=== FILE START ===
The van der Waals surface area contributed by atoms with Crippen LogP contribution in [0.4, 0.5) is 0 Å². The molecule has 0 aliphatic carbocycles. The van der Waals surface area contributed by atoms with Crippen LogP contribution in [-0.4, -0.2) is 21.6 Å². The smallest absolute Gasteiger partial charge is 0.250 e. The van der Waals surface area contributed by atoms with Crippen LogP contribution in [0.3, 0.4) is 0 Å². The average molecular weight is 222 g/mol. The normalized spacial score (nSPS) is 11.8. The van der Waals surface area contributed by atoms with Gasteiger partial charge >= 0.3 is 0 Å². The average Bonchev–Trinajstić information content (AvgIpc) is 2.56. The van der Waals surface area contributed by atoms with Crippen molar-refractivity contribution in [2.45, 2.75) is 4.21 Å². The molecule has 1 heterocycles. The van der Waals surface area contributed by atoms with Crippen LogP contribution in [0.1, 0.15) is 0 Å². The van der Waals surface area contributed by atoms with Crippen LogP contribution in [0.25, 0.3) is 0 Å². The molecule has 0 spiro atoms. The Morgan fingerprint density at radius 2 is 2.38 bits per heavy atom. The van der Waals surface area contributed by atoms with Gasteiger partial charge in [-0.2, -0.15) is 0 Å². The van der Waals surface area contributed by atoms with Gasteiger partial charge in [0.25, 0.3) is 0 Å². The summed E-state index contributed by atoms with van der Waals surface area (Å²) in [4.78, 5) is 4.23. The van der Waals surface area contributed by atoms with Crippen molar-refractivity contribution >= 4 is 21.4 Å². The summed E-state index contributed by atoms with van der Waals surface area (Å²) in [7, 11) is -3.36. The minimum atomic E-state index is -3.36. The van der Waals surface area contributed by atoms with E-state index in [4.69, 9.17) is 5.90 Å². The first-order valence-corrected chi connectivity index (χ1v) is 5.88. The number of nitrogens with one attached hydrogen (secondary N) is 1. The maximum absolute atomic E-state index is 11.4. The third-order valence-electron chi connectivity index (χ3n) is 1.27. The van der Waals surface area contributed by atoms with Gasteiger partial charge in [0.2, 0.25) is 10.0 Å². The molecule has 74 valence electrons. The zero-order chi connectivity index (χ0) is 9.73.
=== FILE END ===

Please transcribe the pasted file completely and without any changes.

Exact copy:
The van der Waals surface area contributed by atoms with Crippen LogP contribution in [0.4, 0.5) is 0 Å². The molecule has 0 aliphatic carbocycles. The van der Waals surface area contributed by atoms with Crippen LogP contribution in [-0.4, -0.2) is 21.6 Å². The smallest absolute Gasteiger partial charge is 0.250 e. The van der Waals surface area contributed by atoms with Crippen LogP contribution in [0.3, 0.4) is 0 Å². The average molecular weight is 222 g/mol. The normalized spacial score (nSPS) is 11.8. The van der Waals surface area contributed by atoms with Gasteiger partial charge >= 0.3 is 0 Å². The average Bonchev–Trinajstić information content (AvgIpc) is 2.56. The van der Waals surface area contributed by atoms with Crippen molar-refractivity contribution in [2.45, 2.75) is 4.21 Å². The molecule has 1 heterocycles. The van der Waals surface area contributed by atoms with Crippen LogP contribution in [0.1, 0.15) is 0 Å². The van der Waals surface area contributed by atoms with Crippen LogP contribution in [0.25, 0.3) is 0 Å². The molecule has 0 spiro atoms. The Morgan fingerprint density at radius 2 is 2.38 bits per heavy atom. The van der Waals surface area contributed by atoms with Gasteiger partial charge in [-0.2, -0.15) is 0 Å². The van der Waals surface area contributed by atoms with Gasteiger partial charge in [0.25, 0.3) is 0 Å². The summed E-state index contributed by atoms with van der Waals surface area (Å²) in [4.78, 5) is 4.23. The van der Waals surface area contributed by atoms with Crippen molar-refractivity contribution >= 4 is 21.4 Å². The summed E-state index contributed by atoms with van der Waals surface area (Å²) in [7, 11) is -3.36. The minimum atomic E-state index is -3.36. The van der Waals surface area contributed by atoms with E-state index in [4.69, 9.17) is 5.90 Å². The first-order valence-corrected chi connectivity index (χ1v) is 5.88. The number of nitrogens with one attached hydrogen (secondary N) is 1. The maximum absolute atomic E-state index is 11.4. The third-order valence-electron chi connectivity index (χ3n) is 1.27. The van der Waals surface area contributed by atoms with Gasteiger partial charge in [0.2, 0.25) is 10.0 Å². The molecule has 74 valence electrons. The zero-order chi connectivity index (χ0) is 9.73.